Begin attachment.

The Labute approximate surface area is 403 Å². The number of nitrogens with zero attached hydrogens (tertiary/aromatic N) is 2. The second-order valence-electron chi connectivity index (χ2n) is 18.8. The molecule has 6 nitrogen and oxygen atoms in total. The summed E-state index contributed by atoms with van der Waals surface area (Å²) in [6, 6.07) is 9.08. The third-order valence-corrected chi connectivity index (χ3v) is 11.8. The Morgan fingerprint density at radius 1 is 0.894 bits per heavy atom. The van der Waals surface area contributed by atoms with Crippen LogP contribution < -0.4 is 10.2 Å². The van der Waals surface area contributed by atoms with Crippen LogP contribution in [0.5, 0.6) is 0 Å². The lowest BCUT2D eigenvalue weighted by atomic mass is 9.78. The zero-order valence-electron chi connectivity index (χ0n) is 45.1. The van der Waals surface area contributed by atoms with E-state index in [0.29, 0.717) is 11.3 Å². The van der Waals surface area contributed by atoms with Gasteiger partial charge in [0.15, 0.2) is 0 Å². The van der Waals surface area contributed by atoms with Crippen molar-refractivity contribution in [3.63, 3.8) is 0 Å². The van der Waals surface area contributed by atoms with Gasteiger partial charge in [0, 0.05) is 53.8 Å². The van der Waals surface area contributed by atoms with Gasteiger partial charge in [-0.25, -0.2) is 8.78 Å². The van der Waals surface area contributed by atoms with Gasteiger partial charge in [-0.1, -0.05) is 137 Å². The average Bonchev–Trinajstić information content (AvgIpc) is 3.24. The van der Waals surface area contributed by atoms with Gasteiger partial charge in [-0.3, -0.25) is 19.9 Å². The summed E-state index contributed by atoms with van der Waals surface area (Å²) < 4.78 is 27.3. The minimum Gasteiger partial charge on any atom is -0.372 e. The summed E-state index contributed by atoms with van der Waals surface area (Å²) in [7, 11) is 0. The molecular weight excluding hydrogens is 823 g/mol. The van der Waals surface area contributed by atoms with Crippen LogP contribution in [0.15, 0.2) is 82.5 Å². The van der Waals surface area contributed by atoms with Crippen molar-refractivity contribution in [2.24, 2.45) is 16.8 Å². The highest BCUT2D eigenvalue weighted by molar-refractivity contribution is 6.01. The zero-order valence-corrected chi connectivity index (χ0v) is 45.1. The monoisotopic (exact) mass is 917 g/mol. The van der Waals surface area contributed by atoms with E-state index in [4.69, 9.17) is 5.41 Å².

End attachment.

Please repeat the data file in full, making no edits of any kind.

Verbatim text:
The Labute approximate surface area is 403 Å². The number of nitrogens with zero attached hydrogens (tertiary/aromatic N) is 2. The second-order valence-electron chi connectivity index (χ2n) is 18.8. The molecule has 6 nitrogen and oxygen atoms in total. The summed E-state index contributed by atoms with van der Waals surface area (Å²) in [6, 6.07) is 9.08. The third-order valence-corrected chi connectivity index (χ3v) is 11.8. The Morgan fingerprint density at radius 1 is 0.894 bits per heavy atom. The van der Waals surface area contributed by atoms with Crippen LogP contribution < -0.4 is 10.2 Å². The van der Waals surface area contributed by atoms with Crippen LogP contribution in [0.5, 0.6) is 0 Å². The lowest BCUT2D eigenvalue weighted by atomic mass is 9.78. The zero-order valence-electron chi connectivity index (χ0n) is 45.1. The van der Waals surface area contributed by atoms with E-state index in [0.29, 0.717) is 11.3 Å². The van der Waals surface area contributed by atoms with Gasteiger partial charge in [0.15, 0.2) is 0 Å². The van der Waals surface area contributed by atoms with Crippen molar-refractivity contribution in [3.63, 3.8) is 0 Å². The van der Waals surface area contributed by atoms with Gasteiger partial charge in [0, 0.05) is 53.8 Å². The van der Waals surface area contributed by atoms with Gasteiger partial charge in [-0.25, -0.2) is 8.78 Å². The van der Waals surface area contributed by atoms with Gasteiger partial charge in [-0.1, -0.05) is 137 Å². The average Bonchev–Trinajstić information content (AvgIpc) is 3.24. The van der Waals surface area contributed by atoms with Gasteiger partial charge in [-0.3, -0.25) is 19.9 Å². The summed E-state index contributed by atoms with van der Waals surface area (Å²) < 4.78 is 27.3. The minimum Gasteiger partial charge on any atom is -0.372 e. The summed E-state index contributed by atoms with van der Waals surface area (Å²) in [7, 11) is 0. The molecular weight excluding hydrogens is 823 g/mol. The van der Waals surface area contributed by atoms with Crippen LogP contribution in [0.15, 0.2) is 82.5 Å². The van der Waals surface area contributed by atoms with Crippen molar-refractivity contribution in [2.24, 2.45) is 16.8 Å². The highest BCUT2D eigenvalue weighted by molar-refractivity contribution is 6.01. The zero-order valence-corrected chi connectivity index (χ0v) is 45.1. The monoisotopic (exact) mass is 917 g/mol. The van der Waals surface area contributed by atoms with E-state index in [4.69, 9.17) is 5.41 Å².